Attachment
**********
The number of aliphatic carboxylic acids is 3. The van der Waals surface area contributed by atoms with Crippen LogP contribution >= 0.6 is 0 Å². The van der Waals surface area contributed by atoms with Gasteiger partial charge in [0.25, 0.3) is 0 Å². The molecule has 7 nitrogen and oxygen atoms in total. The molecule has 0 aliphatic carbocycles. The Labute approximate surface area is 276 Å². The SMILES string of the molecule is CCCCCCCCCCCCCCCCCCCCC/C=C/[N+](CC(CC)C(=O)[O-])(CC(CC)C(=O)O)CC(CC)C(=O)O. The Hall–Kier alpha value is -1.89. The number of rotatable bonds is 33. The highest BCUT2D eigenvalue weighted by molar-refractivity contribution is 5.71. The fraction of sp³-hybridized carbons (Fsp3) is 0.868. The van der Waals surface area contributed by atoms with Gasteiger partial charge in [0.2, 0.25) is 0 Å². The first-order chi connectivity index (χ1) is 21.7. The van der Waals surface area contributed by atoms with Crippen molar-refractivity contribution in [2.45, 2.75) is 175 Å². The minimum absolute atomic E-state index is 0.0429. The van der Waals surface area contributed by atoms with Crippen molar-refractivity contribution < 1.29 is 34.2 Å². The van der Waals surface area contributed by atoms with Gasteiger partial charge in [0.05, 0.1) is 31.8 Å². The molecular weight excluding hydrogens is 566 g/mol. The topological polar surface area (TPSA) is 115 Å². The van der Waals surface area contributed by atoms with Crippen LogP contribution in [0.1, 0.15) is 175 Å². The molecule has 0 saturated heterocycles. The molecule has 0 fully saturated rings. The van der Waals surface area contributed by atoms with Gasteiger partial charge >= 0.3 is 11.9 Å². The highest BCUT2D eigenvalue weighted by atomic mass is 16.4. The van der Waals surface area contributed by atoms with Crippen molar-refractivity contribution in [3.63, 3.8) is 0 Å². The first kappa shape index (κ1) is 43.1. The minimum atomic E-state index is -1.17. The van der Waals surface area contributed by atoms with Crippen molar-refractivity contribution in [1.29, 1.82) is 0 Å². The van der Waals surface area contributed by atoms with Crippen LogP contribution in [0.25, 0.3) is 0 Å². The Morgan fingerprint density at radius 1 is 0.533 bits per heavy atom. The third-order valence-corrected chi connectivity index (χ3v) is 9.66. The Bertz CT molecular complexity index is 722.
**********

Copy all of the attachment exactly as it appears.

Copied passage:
The number of aliphatic carboxylic acids is 3. The van der Waals surface area contributed by atoms with Crippen LogP contribution >= 0.6 is 0 Å². The van der Waals surface area contributed by atoms with Gasteiger partial charge in [0.25, 0.3) is 0 Å². The molecule has 7 nitrogen and oxygen atoms in total. The molecule has 0 aliphatic carbocycles. The Labute approximate surface area is 276 Å². The SMILES string of the molecule is CCCCCCCCCCCCCCCCCCCCC/C=C/[N+](CC(CC)C(=O)[O-])(CC(CC)C(=O)O)CC(CC)C(=O)O. The Hall–Kier alpha value is -1.89. The number of rotatable bonds is 33. The highest BCUT2D eigenvalue weighted by molar-refractivity contribution is 5.71. The fraction of sp³-hybridized carbons (Fsp3) is 0.868. The van der Waals surface area contributed by atoms with Gasteiger partial charge in [0.2, 0.25) is 0 Å². The first-order chi connectivity index (χ1) is 21.7. The van der Waals surface area contributed by atoms with Crippen molar-refractivity contribution in [2.45, 2.75) is 175 Å². The minimum absolute atomic E-state index is 0.0429. The van der Waals surface area contributed by atoms with Crippen molar-refractivity contribution < 1.29 is 34.2 Å². The van der Waals surface area contributed by atoms with Gasteiger partial charge in [0.05, 0.1) is 31.8 Å². The molecular weight excluding hydrogens is 566 g/mol. The topological polar surface area (TPSA) is 115 Å². The van der Waals surface area contributed by atoms with Crippen LogP contribution in [0.1, 0.15) is 175 Å². The molecule has 0 saturated heterocycles. The molecule has 0 fully saturated rings. The van der Waals surface area contributed by atoms with Gasteiger partial charge >= 0.3 is 11.9 Å². The highest BCUT2D eigenvalue weighted by atomic mass is 16.4. The van der Waals surface area contributed by atoms with Crippen molar-refractivity contribution in [3.63, 3.8) is 0 Å². The first kappa shape index (κ1) is 43.1. The minimum atomic E-state index is -1.17. The van der Waals surface area contributed by atoms with Crippen molar-refractivity contribution in [1.29, 1.82) is 0 Å². The van der Waals surface area contributed by atoms with Crippen LogP contribution in [0.25, 0.3) is 0 Å². The Morgan fingerprint density at radius 1 is 0.533 bits per heavy atom. The third-order valence-corrected chi connectivity index (χ3v) is 9.66. The Bertz CT molecular complexity index is 722.